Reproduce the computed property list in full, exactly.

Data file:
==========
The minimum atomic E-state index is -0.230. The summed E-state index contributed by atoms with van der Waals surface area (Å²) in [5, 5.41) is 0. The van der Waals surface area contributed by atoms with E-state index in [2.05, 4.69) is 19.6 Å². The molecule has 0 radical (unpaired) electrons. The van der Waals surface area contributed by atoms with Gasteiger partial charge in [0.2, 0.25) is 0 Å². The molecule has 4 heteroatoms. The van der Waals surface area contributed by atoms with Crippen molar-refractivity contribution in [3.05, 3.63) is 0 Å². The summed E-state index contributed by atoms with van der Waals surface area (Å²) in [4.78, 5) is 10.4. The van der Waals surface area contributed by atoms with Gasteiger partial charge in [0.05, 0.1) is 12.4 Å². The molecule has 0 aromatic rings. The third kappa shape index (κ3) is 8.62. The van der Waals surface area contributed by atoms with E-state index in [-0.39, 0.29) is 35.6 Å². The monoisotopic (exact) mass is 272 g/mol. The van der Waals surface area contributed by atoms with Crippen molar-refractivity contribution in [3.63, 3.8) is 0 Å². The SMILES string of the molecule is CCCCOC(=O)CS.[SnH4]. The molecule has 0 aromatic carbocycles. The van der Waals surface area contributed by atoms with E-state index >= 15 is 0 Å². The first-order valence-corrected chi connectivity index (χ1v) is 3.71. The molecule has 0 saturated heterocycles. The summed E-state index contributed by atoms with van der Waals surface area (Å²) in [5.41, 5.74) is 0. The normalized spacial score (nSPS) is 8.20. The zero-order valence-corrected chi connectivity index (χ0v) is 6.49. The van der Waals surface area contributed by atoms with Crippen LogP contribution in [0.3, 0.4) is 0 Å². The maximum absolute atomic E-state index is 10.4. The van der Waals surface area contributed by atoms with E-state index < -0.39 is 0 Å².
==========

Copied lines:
The minimum atomic E-state index is -0.230. The summed E-state index contributed by atoms with van der Waals surface area (Å²) in [5, 5.41) is 0. The van der Waals surface area contributed by atoms with E-state index in [2.05, 4.69) is 19.6 Å². The molecule has 0 radical (unpaired) electrons. The van der Waals surface area contributed by atoms with Gasteiger partial charge in [0.2, 0.25) is 0 Å². The molecule has 4 heteroatoms. The van der Waals surface area contributed by atoms with Crippen molar-refractivity contribution in [3.05, 3.63) is 0 Å². The summed E-state index contributed by atoms with van der Waals surface area (Å²) in [4.78, 5) is 10.4. The van der Waals surface area contributed by atoms with Gasteiger partial charge in [0.05, 0.1) is 12.4 Å². The molecule has 0 aromatic rings. The third kappa shape index (κ3) is 8.62. The van der Waals surface area contributed by atoms with E-state index in [-0.39, 0.29) is 35.6 Å². The monoisotopic (exact) mass is 272 g/mol. The van der Waals surface area contributed by atoms with Crippen molar-refractivity contribution in [3.63, 3.8) is 0 Å². The SMILES string of the molecule is CCCCOC(=O)CS.[SnH4]. The molecule has 0 aromatic carbocycles. The van der Waals surface area contributed by atoms with E-state index >= 15 is 0 Å². The first-order valence-corrected chi connectivity index (χ1v) is 3.71. The molecule has 0 saturated heterocycles. The summed E-state index contributed by atoms with van der Waals surface area (Å²) in [5.41, 5.74) is 0. The normalized spacial score (nSPS) is 8.20. The zero-order valence-corrected chi connectivity index (χ0v) is 6.49. The van der Waals surface area contributed by atoms with Crippen LogP contribution in [0.3, 0.4) is 0 Å². The maximum absolute atomic E-state index is 10.4. The van der Waals surface area contributed by atoms with E-state index < -0.39 is 0 Å².